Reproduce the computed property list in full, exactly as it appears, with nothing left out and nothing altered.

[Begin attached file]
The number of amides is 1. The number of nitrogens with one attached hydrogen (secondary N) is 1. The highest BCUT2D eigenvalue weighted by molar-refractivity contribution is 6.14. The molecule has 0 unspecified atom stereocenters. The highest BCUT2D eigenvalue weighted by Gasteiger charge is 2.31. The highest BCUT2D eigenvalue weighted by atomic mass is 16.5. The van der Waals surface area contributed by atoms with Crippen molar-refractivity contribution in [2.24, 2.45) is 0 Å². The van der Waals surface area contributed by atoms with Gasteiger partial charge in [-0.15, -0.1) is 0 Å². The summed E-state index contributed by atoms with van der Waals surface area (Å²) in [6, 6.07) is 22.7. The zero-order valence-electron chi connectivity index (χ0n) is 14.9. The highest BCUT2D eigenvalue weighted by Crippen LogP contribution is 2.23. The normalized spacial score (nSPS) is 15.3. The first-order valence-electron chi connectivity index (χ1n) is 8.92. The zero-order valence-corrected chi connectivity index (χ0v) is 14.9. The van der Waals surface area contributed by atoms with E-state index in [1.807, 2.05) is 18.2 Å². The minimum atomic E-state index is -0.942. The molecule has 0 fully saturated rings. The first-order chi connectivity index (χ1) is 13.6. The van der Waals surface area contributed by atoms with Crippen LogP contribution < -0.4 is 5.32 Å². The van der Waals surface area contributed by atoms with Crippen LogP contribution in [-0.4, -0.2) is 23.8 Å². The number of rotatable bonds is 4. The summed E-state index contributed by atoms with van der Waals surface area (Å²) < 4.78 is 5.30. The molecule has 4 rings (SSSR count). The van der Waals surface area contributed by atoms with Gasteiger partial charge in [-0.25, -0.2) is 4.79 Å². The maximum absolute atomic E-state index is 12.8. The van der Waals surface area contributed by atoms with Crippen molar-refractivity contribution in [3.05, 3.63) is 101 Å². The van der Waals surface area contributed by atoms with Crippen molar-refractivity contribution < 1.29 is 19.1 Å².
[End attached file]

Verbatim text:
The number of amides is 1. The number of nitrogens with one attached hydrogen (secondary N) is 1. The highest BCUT2D eigenvalue weighted by molar-refractivity contribution is 6.14. The molecule has 0 unspecified atom stereocenters. The highest BCUT2D eigenvalue weighted by Gasteiger charge is 2.31. The highest BCUT2D eigenvalue weighted by atomic mass is 16.5. The van der Waals surface area contributed by atoms with Crippen molar-refractivity contribution in [2.24, 2.45) is 0 Å². The van der Waals surface area contributed by atoms with Gasteiger partial charge in [-0.15, -0.1) is 0 Å². The summed E-state index contributed by atoms with van der Waals surface area (Å²) in [6, 6.07) is 22.7. The zero-order valence-electron chi connectivity index (χ0n) is 14.9. The highest BCUT2D eigenvalue weighted by Crippen LogP contribution is 2.23. The normalized spacial score (nSPS) is 15.3. The first-order valence-electron chi connectivity index (χ1n) is 8.92. The zero-order valence-corrected chi connectivity index (χ0v) is 14.9. The van der Waals surface area contributed by atoms with E-state index in [1.807, 2.05) is 18.2 Å². The minimum atomic E-state index is -0.942. The molecule has 0 fully saturated rings. The first-order chi connectivity index (χ1) is 13.6. The van der Waals surface area contributed by atoms with Crippen LogP contribution < -0.4 is 5.32 Å². The van der Waals surface area contributed by atoms with Crippen LogP contribution in [-0.4, -0.2) is 23.8 Å². The number of rotatable bonds is 4. The summed E-state index contributed by atoms with van der Waals surface area (Å²) < 4.78 is 5.30. The molecule has 4 rings (SSSR count). The van der Waals surface area contributed by atoms with Gasteiger partial charge in [-0.25, -0.2) is 4.79 Å². The maximum absolute atomic E-state index is 12.8. The van der Waals surface area contributed by atoms with Crippen molar-refractivity contribution in [3.05, 3.63) is 101 Å². The van der Waals surface area contributed by atoms with Crippen molar-refractivity contribution < 1.29 is 19.1 Å².